In all, copies of the Nyiha New Testament sold that day equalled nearly one for every five people who attended the celebration. One of the honoured guests promised several million Tanzanian shillings (just over two thousand US dollars) to help buy the team a plot for an office building.

“That guest also offered a cow to support us,” added one of the translators. “A cow is considered a precious sacrifice in the Nyiha community. It is often a sacrifice to the ancestors, or paid as a bride price. So for him to offer a cow, it shows that he values and highly appreciates the translation of the New Testament in the Nyiha language.”

The Nyiha people’s ancestors hold a powerful role in their culture. They are believed to exert great influence in daily life and are traditionally remembered through special rituals. “So having the New Testament now,” said a team member, “this will impact the Nyiha’s religious tradition, because in the Scriptures the centre of worship is Jesus — not the ancestors.”

The ceremonial first box of Nyiha New Testaments is surrounded by a circle of local pastors, who pray over the newly translated Scriptures before official distribution begins. (photo: Ezekia Mwakatwila)

During one song, Mwakavanga and Mwashilindi (two of the translators) led a dance procession to carry a large gift-wrapped box through the crowd. As most in attendance joined them, they brought the box, filled with New Testaments, to the table in front of their guests of honour. All the local pastors and other key leaders placed their hands on the box and lifted prayers of blessing and thanksgiving for what God has given them.

“I have seen God working through the Nyiha translation project,” said Yalonde, “as I see the different church denominations working together. I see church and government leaders working together. God’s Word teaches us we should love each other. That’s how this is happening.”

“I thank God,” he added, “for this Bible translation work in my Nyiha language. Years ago, our community was expecting all of this to come from outside help. But these days it’s exciting to see the Nyiha people are really owning it, and some are even talking already of plans to translate the Old Testament.”

Indeed, early plans are taking shape for a community-owned Old Testament translation project. “The Nyiha Language Committee has already constituted and registered a Community Based Organization,” explained Yalonde. “This CBO will manage their Old Testament translation. They have even trained two new translators as their initial preparation to begin the work.”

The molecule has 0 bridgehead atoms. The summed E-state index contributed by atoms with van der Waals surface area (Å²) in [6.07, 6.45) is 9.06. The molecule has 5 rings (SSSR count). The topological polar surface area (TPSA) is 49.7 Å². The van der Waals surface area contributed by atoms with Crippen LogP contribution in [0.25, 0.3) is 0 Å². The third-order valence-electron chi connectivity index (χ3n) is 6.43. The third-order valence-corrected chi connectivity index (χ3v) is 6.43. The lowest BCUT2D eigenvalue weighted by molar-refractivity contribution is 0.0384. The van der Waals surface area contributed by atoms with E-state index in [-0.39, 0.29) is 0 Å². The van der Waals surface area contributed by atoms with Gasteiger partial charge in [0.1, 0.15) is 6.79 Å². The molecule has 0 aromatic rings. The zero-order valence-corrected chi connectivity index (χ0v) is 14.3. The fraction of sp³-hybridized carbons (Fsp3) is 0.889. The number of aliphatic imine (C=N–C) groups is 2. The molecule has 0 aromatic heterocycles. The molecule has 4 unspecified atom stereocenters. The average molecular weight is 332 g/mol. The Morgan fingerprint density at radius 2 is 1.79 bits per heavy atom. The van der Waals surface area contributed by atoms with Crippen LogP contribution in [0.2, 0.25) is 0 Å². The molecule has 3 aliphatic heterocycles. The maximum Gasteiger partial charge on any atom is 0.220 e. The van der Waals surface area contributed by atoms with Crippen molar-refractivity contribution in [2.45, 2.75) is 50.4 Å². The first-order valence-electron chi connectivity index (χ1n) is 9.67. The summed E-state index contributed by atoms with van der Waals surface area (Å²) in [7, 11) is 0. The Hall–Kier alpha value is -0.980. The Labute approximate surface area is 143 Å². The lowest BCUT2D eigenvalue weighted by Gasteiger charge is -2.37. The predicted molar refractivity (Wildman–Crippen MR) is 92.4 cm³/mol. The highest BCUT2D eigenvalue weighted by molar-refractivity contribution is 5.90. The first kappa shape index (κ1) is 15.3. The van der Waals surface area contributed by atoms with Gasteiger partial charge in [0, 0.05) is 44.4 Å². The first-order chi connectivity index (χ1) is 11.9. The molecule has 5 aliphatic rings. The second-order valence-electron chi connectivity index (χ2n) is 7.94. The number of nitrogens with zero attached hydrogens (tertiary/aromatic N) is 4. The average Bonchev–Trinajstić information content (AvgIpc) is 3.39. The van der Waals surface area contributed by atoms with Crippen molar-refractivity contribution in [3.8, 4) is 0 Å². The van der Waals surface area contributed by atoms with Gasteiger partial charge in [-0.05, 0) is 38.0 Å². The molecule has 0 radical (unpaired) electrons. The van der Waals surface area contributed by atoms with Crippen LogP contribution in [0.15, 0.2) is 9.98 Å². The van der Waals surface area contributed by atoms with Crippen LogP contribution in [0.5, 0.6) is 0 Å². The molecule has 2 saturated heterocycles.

Several elder men and women from the crowd join pastor and translator Wilhelm Mwakavanga to sing a traditional song during the official launch of the Nyiha New Testament. (photo: Ezekia Mwakatwila)

Meanwhile, having the completed New Testament in their own language will help the Nyiha church, and individual Christians, to grow in their faith walk. “The Nyiha New Testament is very friendly to the reader,” said one translator, “because we translated in a way which is natural and clear to the Nyiha speakers so they can understand right away. We have put many helps, such as footnotes and glossary, to supply cultural information which the Nyiha cannot access. The church will benefit so much, and every individual will be able to grow in understanding of God’s Word.”

“Before this translation work,” said Mwakavanga, “even in Bible school I thought maybe God only really speaks the ‘big’ languages like Swahili or English. But now I am happy to know that God speaks to all people in their own languages. He speaks all of our languages!”

feature photo, top of page: Two of the many local pastors who joined the dedication event as special guests enjoyed showing and reading their Nyiha New Testaments, even as the celebration continued. (photo: Leonard Mwasandube)